Resveratrol metabolites inhibit human metastatic colon cancer cells progression and synergize with chemotherapeutic drugs to induce cell death

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Resveratrol (RSV) has been proposed to prevent tumor growth; nevertheless, these preventive effects are controversial since RSV pharmacokinetics studies show a low bioavailability. Recent clinical trials show that patients with colorectal cancer and receiving oral RSV have high levels of RSV conjugates in the colorectum, mainly RSV-3-O-sulfate (R3S), RSV-3-O-glucuronide, and RSV-4′-O-glucuronide. However, their potential biological activity has not yet been established. This study thus investigated in human colorectal cancer cell lines whether RSV main metabolites retain anticarcinogenic properties as their parental molecule.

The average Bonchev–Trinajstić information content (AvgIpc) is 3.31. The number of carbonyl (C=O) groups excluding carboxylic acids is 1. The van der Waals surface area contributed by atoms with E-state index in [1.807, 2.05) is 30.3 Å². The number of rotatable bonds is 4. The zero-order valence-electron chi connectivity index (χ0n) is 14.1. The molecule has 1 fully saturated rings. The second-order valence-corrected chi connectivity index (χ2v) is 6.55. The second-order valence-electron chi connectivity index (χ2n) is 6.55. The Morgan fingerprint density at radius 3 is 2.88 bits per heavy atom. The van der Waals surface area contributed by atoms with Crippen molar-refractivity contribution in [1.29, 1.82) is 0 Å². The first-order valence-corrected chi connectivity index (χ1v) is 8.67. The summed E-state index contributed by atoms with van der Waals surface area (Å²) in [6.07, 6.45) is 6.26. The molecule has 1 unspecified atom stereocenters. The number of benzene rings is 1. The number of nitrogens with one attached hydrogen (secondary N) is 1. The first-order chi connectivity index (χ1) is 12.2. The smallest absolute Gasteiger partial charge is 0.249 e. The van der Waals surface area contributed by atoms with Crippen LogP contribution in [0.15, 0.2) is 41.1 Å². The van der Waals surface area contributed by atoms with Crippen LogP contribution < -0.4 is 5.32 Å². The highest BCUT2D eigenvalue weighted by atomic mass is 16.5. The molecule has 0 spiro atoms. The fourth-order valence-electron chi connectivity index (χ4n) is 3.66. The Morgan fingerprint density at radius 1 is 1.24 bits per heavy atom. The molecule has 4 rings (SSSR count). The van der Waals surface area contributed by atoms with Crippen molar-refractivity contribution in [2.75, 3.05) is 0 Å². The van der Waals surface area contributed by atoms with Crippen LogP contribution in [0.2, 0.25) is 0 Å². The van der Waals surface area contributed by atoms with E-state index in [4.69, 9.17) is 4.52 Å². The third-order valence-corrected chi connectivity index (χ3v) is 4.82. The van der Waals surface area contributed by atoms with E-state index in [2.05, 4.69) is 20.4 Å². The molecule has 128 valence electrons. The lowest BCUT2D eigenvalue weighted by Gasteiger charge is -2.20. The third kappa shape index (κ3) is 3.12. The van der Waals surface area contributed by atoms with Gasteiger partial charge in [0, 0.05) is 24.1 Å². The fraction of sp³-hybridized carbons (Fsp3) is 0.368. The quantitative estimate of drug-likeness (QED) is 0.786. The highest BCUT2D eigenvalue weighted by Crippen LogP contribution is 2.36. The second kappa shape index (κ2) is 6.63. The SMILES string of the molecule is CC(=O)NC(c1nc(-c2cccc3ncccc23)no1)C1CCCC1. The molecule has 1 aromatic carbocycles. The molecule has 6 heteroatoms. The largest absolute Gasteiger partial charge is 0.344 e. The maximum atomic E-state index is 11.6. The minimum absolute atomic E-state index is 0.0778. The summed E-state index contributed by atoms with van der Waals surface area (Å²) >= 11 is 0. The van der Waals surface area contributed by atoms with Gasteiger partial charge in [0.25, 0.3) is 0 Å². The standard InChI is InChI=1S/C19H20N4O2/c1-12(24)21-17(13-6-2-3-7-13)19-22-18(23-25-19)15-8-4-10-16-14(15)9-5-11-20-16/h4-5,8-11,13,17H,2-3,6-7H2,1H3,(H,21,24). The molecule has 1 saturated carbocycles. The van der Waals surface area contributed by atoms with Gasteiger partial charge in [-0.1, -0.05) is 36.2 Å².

Methods and results:

Proliferation, apoptosis assays and cell cycle analysis were performed to study the effect of RSV, R3S, RSV-3-O-glucuronide, or RSV-4′-O-glucuronide alone or of a mixture of the three metabolites. R3S inhibits colon cancer cells proliferation and an accumulation of cells in S phase. Interestingly, the mixture induced a synergistic effect. This process was associated with an induction of DNA damages and apoptotic process, which allowed sensitization of colon cancer cells to the anticancer drugs.


Altogether, our data provide significant new insight into the molecular mechanism of RSV and support the notion that despite low bioavailability in vivo, RSV biological effects could be mediated by its metabolites.

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